Carol Swain, one of the most prominent conservative black scholars in the nation whose ideas appear to have been lifted and riffed on by Harvard University’s Claudine Gay without credit, has sent a letter to the institution’s leaders demanding answers and “remedies.”
The Jan. 3 letter is addressed to Harvard Corporation fellows, who oversee the school, and states Swain’s 1993 book “Black Faces, Black Interests: The Representation of African Americans in Congress” was the “subject of plagiarism, use without citation, and unlawful copying” by Gay.
Gay resigned as president of Harvard University on Tuesday amid nearly 50 accusations of plagiarism as well as criticisms over her apathy toward extreme campus antisemitism. She will remain a professor at the Ivy League institution, earning $900,000 annually.
The legal letter calls Swain’s book “a seminal work on Black representation in Congress” and notes it has been cited in two U.S. Supreme Court decisions.
“Accordingly, Dr. Swain is entitled to certain rights and remedies arising from the prohibited use of its content,” stated the letter, penned by her attorneys. “Through its acts, omissions, and public statements surrounding the use of Dr. Swain’s work, the Harvard Corporation is now invested in this matter and its subsequent outcome.”
Swain, a former Vanderbilt University law and political science professor, told The College Fix she has been incredibly frustrated to learn of the plagiarism, and called Gay a “serial plagiarizer.”
“Part of my complaint with her is not just the two places in which she lifted language,” Swain said in a Wednesday afternoon telephone interview. “It has to do with her trying to refute what I was saying, but not really citing the work and engaging the work in the way that scholars do.”
Gay, in an op-ed in The New York Times on Wednesday, denied all plagiarism allegations.
“My critics found instances in my academic writings where some material duplicated other scholars’ language, without proper attribution,” she wrote, adding she requested a few corrections for some of the claims.
“I have never misrepresented my research findings, nor have I ever claimed credit for the research of others,” Gay wrote. “Moreover, the citation errors should not obscure a fundamental truth: I proudly stand by my work and its impact on the field.”
Swain told The Fix that not only did Gay lift her ideas without credit — Gay worked to refute Swain’s arguments without proper credit.
“There is not a problem with you challenging someone else’s work or affirming it or expanding it — but you need to engage the work and cite it,” Swain said.
In a Dec. 17 Wall Street Journal op-ed, Swain argued Gay’s “scholarship on black congressional representation, electoral districting and descriptive representation builds on terrain where I plowed the ground.”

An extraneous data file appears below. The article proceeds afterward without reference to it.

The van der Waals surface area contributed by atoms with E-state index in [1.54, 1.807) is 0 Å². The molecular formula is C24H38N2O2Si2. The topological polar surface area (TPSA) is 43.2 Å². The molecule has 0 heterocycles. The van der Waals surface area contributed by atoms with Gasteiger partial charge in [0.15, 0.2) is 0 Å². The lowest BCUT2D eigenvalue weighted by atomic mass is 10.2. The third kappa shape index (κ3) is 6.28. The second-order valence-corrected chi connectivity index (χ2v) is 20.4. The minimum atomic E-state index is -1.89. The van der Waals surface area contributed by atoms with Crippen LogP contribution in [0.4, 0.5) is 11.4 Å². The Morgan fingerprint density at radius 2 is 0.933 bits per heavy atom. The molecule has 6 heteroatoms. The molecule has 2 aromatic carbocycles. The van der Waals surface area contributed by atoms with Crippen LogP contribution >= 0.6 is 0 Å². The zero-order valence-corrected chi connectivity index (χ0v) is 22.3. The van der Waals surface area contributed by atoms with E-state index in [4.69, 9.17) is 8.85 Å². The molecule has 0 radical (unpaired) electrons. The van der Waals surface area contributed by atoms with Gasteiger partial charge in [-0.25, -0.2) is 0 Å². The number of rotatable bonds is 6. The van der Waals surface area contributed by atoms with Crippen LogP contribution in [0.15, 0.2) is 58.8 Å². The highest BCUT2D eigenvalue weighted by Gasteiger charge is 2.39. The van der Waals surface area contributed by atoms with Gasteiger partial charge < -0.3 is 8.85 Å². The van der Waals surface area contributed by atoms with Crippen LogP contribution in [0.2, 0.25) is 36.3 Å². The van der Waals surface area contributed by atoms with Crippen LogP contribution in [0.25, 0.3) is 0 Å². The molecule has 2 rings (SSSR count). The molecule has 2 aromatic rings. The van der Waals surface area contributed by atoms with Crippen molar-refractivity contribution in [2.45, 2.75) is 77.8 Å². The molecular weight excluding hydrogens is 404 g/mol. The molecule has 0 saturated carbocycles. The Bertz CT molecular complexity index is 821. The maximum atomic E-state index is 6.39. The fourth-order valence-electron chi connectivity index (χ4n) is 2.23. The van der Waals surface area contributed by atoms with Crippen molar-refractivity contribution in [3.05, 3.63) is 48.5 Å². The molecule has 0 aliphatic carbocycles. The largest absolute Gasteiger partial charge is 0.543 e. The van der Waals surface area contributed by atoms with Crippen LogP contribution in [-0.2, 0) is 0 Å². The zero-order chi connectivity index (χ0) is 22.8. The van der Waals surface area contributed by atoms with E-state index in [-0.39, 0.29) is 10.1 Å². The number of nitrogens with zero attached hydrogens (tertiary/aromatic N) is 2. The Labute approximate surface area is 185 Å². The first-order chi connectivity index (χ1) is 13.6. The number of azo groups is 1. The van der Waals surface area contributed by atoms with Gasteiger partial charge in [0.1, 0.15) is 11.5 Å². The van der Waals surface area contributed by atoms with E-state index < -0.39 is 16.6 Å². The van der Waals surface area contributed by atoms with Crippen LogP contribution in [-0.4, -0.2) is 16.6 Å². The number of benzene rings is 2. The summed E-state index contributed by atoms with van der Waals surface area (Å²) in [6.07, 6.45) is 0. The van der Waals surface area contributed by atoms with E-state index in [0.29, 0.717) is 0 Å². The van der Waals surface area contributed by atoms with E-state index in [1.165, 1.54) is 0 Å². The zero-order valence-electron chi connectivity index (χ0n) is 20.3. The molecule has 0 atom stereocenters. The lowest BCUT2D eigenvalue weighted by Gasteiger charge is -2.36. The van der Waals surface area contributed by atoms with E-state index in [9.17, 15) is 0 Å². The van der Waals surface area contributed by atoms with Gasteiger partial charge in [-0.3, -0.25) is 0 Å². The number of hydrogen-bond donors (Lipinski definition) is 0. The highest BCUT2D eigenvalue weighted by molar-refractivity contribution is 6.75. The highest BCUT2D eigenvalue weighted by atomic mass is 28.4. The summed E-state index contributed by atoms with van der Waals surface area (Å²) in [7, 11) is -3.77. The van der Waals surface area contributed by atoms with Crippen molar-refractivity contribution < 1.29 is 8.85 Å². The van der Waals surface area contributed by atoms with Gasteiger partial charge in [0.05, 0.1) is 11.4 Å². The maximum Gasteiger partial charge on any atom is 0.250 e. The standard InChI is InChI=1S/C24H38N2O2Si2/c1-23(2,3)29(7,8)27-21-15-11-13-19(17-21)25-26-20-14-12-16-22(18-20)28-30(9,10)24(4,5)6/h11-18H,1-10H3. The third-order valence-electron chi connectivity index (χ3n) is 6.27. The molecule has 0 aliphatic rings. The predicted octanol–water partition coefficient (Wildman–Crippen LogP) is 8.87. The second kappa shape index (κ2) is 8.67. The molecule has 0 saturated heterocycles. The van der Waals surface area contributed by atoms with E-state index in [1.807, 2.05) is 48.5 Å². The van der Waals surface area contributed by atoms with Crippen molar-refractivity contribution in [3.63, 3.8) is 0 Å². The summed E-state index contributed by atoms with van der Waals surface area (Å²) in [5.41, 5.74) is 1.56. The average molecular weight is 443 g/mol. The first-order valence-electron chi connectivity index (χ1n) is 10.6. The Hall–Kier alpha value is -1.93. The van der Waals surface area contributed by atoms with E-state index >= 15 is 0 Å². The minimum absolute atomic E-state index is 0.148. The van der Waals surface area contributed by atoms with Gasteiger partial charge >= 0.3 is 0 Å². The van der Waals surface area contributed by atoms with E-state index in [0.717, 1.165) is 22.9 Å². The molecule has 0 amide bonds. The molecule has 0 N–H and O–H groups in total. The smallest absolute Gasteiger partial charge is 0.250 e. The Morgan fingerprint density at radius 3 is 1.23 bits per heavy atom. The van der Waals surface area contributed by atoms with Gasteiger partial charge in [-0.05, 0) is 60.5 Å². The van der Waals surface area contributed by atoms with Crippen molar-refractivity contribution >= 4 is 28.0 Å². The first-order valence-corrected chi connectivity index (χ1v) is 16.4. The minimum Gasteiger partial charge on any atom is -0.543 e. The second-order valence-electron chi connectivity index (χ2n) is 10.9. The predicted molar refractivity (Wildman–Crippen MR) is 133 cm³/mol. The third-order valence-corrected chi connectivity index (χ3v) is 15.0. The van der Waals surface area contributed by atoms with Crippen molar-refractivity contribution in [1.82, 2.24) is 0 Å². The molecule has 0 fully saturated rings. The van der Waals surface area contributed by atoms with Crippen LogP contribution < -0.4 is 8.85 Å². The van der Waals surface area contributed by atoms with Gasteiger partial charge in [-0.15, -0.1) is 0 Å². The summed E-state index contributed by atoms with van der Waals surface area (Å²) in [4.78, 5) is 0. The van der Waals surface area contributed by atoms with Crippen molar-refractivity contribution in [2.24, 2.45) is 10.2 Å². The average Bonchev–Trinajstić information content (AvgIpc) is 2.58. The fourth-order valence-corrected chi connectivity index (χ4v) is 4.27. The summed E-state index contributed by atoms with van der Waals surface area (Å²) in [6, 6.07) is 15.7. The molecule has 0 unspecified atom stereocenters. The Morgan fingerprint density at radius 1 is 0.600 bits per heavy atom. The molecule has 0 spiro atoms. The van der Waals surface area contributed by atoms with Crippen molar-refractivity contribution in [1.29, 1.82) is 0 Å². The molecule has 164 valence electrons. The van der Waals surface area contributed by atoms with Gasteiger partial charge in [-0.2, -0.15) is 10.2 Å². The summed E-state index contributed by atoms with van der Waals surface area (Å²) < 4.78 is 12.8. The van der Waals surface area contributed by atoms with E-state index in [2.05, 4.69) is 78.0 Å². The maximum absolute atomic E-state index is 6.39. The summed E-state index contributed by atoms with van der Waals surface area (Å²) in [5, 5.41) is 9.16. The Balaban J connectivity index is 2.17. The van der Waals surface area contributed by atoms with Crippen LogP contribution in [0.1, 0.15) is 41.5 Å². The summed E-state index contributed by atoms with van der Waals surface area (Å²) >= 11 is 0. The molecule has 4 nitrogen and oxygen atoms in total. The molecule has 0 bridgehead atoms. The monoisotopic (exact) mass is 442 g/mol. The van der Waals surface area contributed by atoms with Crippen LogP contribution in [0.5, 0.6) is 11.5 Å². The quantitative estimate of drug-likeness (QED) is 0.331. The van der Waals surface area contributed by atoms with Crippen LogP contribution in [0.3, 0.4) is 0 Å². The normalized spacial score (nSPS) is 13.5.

“When scholars aren’t cited adequately or their work is ignored, it harms them because academic stature is determined by how often other researchers cite your work,” Swain’s op-ed stated.
“Ms. Gay had no problem riding on the coattails of people whose work she used without proper attribution. Many of those whose work she pilfered aren’t as incensed as I am. They are elites who have benefited from a system that protects its own.”
While Swain is now an outspoken Christian conservative, at the time she wrote “Black Faces, Black Interests” in the mid-1990s she said she was a Democrat just trying to produce good scholarship.
She told The Fix she worked incredibly hard to get where she is today and will not allow the plagiarism to go unchallenged because it could set a horrible new standard.
“I’ve had people tell me because I am black and she is black I should let it go,” Swain said. “If Harvard gets away with redefining plagiarism and establishing a lower standard for black scholars — or any scholar — that is not good for education in America.”
“It will not only impact every college and university but K-12 education. It takes us down a further path that most of us are trying to figure out a way to get out of,” she said.
Harvard Corporation’s investigation into Gay’s scholarship dismissed the lifted concepts and wording as “inadequate citation” that did not rise to the level of academic misconduct, the New York Post reported.
Several leading progressive black scholars have blamed racism for Gay’s downfall.
“They are acting like liberal Democrat politicians,” Swain told The Fix. “They are taking stances that seem to be political, that blame conservatives, and there is so much wrong with that picture.”
“The people that are questioning her are people trying to fight for academic integrity.”
IMAGE: Carol M. Swain website